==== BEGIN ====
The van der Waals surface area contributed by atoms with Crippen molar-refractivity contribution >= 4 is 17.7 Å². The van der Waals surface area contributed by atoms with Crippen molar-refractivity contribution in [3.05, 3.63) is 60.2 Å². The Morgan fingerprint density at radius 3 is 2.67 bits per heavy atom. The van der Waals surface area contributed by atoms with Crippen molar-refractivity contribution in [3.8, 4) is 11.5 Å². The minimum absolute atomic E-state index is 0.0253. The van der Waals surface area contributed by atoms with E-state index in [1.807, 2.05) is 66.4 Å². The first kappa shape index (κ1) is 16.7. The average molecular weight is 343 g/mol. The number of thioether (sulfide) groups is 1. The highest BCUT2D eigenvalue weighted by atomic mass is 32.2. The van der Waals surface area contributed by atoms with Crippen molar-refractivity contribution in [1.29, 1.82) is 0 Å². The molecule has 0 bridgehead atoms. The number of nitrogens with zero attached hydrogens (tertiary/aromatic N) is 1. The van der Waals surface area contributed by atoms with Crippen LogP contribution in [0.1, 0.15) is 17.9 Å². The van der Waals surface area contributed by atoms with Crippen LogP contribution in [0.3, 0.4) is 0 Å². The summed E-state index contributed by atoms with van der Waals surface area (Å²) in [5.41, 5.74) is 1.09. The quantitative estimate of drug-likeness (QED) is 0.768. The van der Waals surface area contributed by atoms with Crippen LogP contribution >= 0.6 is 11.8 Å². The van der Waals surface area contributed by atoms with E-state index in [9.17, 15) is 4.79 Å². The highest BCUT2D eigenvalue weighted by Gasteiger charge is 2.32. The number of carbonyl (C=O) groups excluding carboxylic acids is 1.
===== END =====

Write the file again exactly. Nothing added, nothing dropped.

The van der Waals surface area contributed by atoms with Crippen molar-refractivity contribution >= 4 is 17.7 Å². The van der Waals surface area contributed by atoms with Crippen molar-refractivity contribution in [3.05, 3.63) is 60.2 Å². The Morgan fingerprint density at radius 3 is 2.67 bits per heavy atom. The van der Waals surface area contributed by atoms with Crippen molar-refractivity contribution in [3.8, 4) is 11.5 Å². The minimum absolute atomic E-state index is 0.0253. The van der Waals surface area contributed by atoms with E-state index in [1.807, 2.05) is 66.4 Å². The first kappa shape index (κ1) is 16.7. The average molecular weight is 343 g/mol. The number of thioether (sulfide) groups is 1. The highest BCUT2D eigenvalue weighted by atomic mass is 32.2. The van der Waals surface area contributed by atoms with Crippen molar-refractivity contribution in [1.29, 1.82) is 0 Å². The molecule has 0 bridgehead atoms. The number of nitrogens with zero attached hydrogens (tertiary/aromatic N) is 1. The van der Waals surface area contributed by atoms with Crippen LogP contribution in [0.1, 0.15) is 17.9 Å². The van der Waals surface area contributed by atoms with Crippen LogP contribution in [0.3, 0.4) is 0 Å². The summed E-state index contributed by atoms with van der Waals surface area (Å²) in [5.41, 5.74) is 1.09. The quantitative estimate of drug-likeness (QED) is 0.768. The van der Waals surface area contributed by atoms with Crippen LogP contribution >= 0.6 is 11.8 Å². The van der Waals surface area contributed by atoms with E-state index in [9.17, 15) is 4.79 Å². The highest BCUT2D eigenvalue weighted by Gasteiger charge is 2.32. The number of carbonyl (C=O) groups excluding carboxylic acids is 1.